Congress shall make no law respecting an establishment of religion, or prohibiting the free exercise thereof; or abridging the freedom of speech, or of the press; or the right of the people peaceably to assemble, and to petition the government for a redress of grievances.
Above is the First Amendment to the United States Constitution. Whether someone was born in the United States or naturalized here, this rule applies to everyone, and it does so for everyone’s benefit.
But why is it that those who make the most noise about their own First Amendment rights are the least protective of free speech for others?
Since 2015, when President Trump began articulating his “America First” agenda, there has been a visible increase in tensions between English and non-English speakers. These tensions range from demands that only English be spoken inside U.S. borders to phone calls to Immigration and Customs Enforcement to have people deported.
A product of multilingual parents raised in a household in which Yoruba and Haitian Creole were both spoken daily, I find these attitudes mean-spirited and shortsighted.
In August 2015, a customer in a Los Angeles IHOP openly berated another customer for addressing her own son, privately, in Spanish. “This is America,” she said, “we speak English in America.” The situation ended with the Spanish woman breaking down in tears, explaining how she “can speak English too” and how she works hard just like everyone else; being able to speak Spanish doesn’t make her less of a U.S citizen. When the stranger was called out by the Spanish woman’s son, who recorded the incident in a now widely shared video, she said that it was her First Amendment right to speak up and say something if she wanted to.
But what about the First Amendment rights of the Spanish-speaking woman?
I fully understand that the first customer had the right to say what she thought; even entitled and obnoxious commentary is fully protected under the First Amendment. What I don’t understand is why it’s a problem when a non-English speaker practices their First Amendment right. Aren’t they “speaking freely” too?
This isn’t an isolated incident. Why is it when a foreigner talks in their native tongue, they’re looked down upon, told to change, and berated in public – simply for speaking?
The fact is many citizens indeed prefer to speak a language that isn’t English. According to the U.S. Census Bureau, 21.6 percent of U.S. residents speak a language other than English at home. There are about 325.7 million people living in the U.S. That’s every 1 in 5 people.
We should also remember that United States has never had an official language. Although separate states have declared themselves English-speaking states, our country as a whole has never claimed an “English Only” rule. So I’m not sure why we are forcing non-English speakers to abide by rules that don’t exist.
Despite what many Americans like to tell themselves, the truth is, “the United States historically has been a polyglot nation containing a diverse array of languages,” as sociologists Rubén G. Rumbaut and Douglas S. Massey put it. Rumbaut and Massey point out that “at the time of independence, non-English European immigrants made up one-quarter of the population and in Pennsylvania two-fifths of the population spoke German.” In fact, according to their research, “perhaps a third or more of all Americans spoke a language other than English” at the time of the nation’s founding.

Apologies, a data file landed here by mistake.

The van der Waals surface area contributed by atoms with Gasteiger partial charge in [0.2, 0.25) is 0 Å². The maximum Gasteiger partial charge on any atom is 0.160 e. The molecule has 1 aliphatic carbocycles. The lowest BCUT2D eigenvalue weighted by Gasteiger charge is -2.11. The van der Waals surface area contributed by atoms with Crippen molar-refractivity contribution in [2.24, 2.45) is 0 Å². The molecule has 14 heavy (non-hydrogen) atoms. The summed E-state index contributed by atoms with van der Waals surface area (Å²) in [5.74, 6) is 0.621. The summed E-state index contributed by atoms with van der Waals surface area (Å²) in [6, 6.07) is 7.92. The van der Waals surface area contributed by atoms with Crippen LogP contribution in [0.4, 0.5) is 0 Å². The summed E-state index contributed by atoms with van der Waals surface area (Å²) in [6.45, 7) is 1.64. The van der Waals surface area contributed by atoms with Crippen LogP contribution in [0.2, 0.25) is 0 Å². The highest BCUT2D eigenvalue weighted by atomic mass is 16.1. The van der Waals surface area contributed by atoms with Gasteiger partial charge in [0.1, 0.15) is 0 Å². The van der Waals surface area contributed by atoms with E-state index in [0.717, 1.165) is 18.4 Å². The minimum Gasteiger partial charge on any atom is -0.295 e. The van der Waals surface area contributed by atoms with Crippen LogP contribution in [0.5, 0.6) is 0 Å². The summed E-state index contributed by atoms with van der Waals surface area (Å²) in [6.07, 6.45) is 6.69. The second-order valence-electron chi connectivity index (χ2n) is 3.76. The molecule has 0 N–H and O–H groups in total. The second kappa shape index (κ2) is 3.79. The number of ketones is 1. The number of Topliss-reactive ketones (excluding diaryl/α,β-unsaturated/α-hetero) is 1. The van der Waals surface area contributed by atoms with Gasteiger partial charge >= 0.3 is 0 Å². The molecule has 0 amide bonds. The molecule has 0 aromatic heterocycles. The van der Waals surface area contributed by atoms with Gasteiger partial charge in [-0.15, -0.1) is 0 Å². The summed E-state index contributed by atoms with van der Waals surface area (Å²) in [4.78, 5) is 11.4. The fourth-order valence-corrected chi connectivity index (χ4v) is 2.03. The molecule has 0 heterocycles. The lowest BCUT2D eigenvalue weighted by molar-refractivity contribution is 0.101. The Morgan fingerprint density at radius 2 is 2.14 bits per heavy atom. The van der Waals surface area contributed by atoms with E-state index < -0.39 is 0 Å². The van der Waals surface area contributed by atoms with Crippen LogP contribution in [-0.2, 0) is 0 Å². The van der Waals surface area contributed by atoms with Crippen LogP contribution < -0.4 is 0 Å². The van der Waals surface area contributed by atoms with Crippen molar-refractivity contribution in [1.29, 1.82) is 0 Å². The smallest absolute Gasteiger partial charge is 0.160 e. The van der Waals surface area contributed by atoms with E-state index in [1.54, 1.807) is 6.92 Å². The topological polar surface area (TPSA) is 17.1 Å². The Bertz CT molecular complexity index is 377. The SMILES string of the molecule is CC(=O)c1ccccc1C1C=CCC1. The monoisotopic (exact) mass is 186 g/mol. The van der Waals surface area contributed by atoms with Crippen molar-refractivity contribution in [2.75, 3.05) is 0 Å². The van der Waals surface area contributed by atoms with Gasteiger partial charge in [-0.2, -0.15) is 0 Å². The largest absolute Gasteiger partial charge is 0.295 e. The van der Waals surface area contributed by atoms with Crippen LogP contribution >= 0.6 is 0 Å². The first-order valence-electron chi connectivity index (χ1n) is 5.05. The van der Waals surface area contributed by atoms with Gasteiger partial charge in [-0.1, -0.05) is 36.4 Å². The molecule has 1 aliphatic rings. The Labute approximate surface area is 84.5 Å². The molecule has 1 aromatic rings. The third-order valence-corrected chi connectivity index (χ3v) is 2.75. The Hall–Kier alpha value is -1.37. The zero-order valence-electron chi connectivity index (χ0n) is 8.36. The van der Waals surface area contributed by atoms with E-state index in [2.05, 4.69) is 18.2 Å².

So it doesn’t make sense to me why some U.S citizens value not only themselves but the English language over everything else when there are so many languages and different types of people that exist in this country – so many languages to learn and people to learn from.
And when the President himself forces his America First agenda on the public by deporting “foreigners” and refugees seeking help, as he has almost since he took office, insult comes clearly to injury.
On April 4, 2017, the American Civil Liberties Union placed an ad on the Reuters Digital Tower at 3 Times Square of the First Amendment – in Spanish, English, and Arabic. The ads were part of a campaign to raise awareness about First Amendment rights and to “remind people that the Constitution is for all of us. It doesn’t matter who you are or what language you speak.” The ACLU wanted to make it clear not only to our president, who “has shown disdain for the rights and freedoms enshrined in the First Amendment,” but to other Americans who follow his suit as well, that the phrase “‘We the People’ means everyone.”
The ACLU and I aren’t alone in this belief, but sometimes it’s hard to think otherwise.
I remember the first time I listened to a song in Korean. I loved it; without understanding the language, I felt like I understood how it was supposed to make me feel, and it made me want to learn more about the language and what drove that artist to write that way. However, when I showed my mother, despite all her multi-lingual experience, she made a face and said, “Why isn’t it in English?”
And it wasn’t just her. I showed my friends, and they all asked me, “Why would you listen to a song you can’t understand?” One actually told me, “maybe you have a bit of Korean in you, that’s why you like that music.”
This reaction wasn’t extreme or hateful like America First, of course. Neither my friends nor my mother were trying to be being mean-spirited or xenophobic. But talk like this has the power to grow into something more dangerous. Why is it that unfamiliar languages are looked down upon? Why is it that voluntarily listening to someone speaking a language you don’t understand is considered weird or wrong?
After all, isn’t that the way you begin to understand?
Pam Toussaint is a freshman Creative Writing and Cinema and Screen Studies dual major at SUNY Oswego with a minor in International Business.